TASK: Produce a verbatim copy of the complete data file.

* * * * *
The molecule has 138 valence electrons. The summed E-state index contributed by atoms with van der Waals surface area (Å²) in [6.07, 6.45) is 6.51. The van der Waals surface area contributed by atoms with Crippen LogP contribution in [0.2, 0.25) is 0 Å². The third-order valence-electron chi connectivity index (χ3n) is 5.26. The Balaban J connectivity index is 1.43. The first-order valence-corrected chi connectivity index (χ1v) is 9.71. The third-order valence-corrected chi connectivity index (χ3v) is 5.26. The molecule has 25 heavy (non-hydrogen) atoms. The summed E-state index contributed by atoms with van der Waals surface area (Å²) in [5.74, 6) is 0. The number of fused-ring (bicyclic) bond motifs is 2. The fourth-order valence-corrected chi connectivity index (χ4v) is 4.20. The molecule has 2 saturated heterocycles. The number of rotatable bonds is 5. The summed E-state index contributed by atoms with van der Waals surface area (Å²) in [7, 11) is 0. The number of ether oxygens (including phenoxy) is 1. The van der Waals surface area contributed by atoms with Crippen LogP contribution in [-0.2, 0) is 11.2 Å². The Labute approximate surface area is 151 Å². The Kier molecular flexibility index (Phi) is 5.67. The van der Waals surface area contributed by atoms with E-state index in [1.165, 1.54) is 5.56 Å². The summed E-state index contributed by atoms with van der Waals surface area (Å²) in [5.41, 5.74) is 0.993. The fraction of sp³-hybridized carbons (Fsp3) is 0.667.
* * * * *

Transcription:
The molecule has 138 valence electrons. The summed E-state index contributed by atoms with van der Waals surface area (Å²) in [6.07, 6.45) is 6.51. The van der Waals surface area contributed by atoms with Crippen LogP contribution in [0.2, 0.25) is 0 Å². The third-order valence-electron chi connectivity index (χ3n) is 5.26. The Balaban J connectivity index is 1.43. The first-order valence-corrected chi connectivity index (χ1v) is 9.71. The third-order valence-corrected chi connectivity index (χ3v) is 5.26. The molecule has 25 heavy (non-hydrogen) atoms. The summed E-state index contributed by atoms with van der Waals surface area (Å²) in [5.74, 6) is 0. The number of fused-ring (bicyclic) bond motifs is 2. The fourth-order valence-corrected chi connectivity index (χ4v) is 4.20. The molecule has 2 saturated heterocycles. The number of rotatable bonds is 5. The summed E-state index contributed by atoms with van der Waals surface area (Å²) in [7, 11) is 0. The number of ether oxygens (including phenoxy) is 1. The van der Waals surface area contributed by atoms with Crippen LogP contribution in [-0.2, 0) is 11.2 Å². The Labute approximate surface area is 151 Å². The Kier molecular flexibility index (Phi) is 5.67. The van der Waals surface area contributed by atoms with E-state index in [1.165, 1.54) is 5.56 Å². The summed E-state index contributed by atoms with van der Waals surface area (Å²) in [5.41, 5.74) is 0.993. The fraction of sp³-hybridized carbons (Fsp3) is 0.667.